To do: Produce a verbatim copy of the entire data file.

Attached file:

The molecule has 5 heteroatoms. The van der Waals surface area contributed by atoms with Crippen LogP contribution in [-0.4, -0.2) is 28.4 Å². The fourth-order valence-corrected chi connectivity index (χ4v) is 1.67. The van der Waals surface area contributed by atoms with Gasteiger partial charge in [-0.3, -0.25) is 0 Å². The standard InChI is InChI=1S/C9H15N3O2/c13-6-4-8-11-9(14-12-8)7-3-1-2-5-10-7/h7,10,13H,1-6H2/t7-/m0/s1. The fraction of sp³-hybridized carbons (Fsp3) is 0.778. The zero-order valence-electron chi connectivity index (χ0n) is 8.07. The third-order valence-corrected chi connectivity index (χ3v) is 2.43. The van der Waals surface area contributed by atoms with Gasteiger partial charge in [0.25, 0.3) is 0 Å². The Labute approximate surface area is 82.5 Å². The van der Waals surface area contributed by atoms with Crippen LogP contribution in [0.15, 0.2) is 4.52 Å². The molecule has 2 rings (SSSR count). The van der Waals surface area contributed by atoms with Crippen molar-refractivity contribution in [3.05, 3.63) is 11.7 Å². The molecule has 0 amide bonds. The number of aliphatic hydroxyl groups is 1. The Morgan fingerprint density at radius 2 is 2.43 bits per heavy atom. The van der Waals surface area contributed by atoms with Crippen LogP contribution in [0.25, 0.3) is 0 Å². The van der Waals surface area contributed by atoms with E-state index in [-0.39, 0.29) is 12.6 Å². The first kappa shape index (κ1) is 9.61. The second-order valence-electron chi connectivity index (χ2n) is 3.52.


The molecule has 5 heteroatoms. The van der Waals surface area contributed by atoms with Crippen LogP contribution in [-0.4, -0.2) is 28.4 Å². The fourth-order valence-corrected chi connectivity index (χ4v) is 1.67. The van der Waals surface area contributed by atoms with Gasteiger partial charge in [-0.3, -0.25) is 0 Å². The standard InChI is InChI=1S/C9H15N3O2/c13-6-4-8-11-9(14-12-8)7-3-1-2-5-10-7/h7,10,13H,1-6H2/t7-/m0/s1. The fraction of sp³-hybridized carbons (Fsp3) is 0.778. The zero-order valence-electron chi connectivity index (χ0n) is 8.07. The third-order valence-corrected chi connectivity index (χ3v) is 2.43. The van der Waals surface area contributed by atoms with Gasteiger partial charge in [0.25, 0.3) is 0 Å². The Labute approximate surface area is 82.5 Å². The van der Waals surface area contributed by atoms with Crippen LogP contribution in [0.15, 0.2) is 4.52 Å². The molecule has 2 rings (SSSR count). The van der Waals surface area contributed by atoms with Crippen molar-refractivity contribution in [3.05, 3.63) is 11.7 Å². The molecule has 0 amide bonds. The number of aliphatic hydroxyl groups is 1. The Morgan fingerprint density at radius 2 is 2.43 bits per heavy atom. The van der Waals surface area contributed by atoms with Crippen LogP contribution in [0.25, 0.3) is 0 Å². The van der Waals surface area contributed by atoms with E-state index in [-0.39, 0.29) is 12.6 Å². The first kappa shape index (κ1) is 9.61. The second-order valence-electron chi connectivity index (χ2n) is 3.52.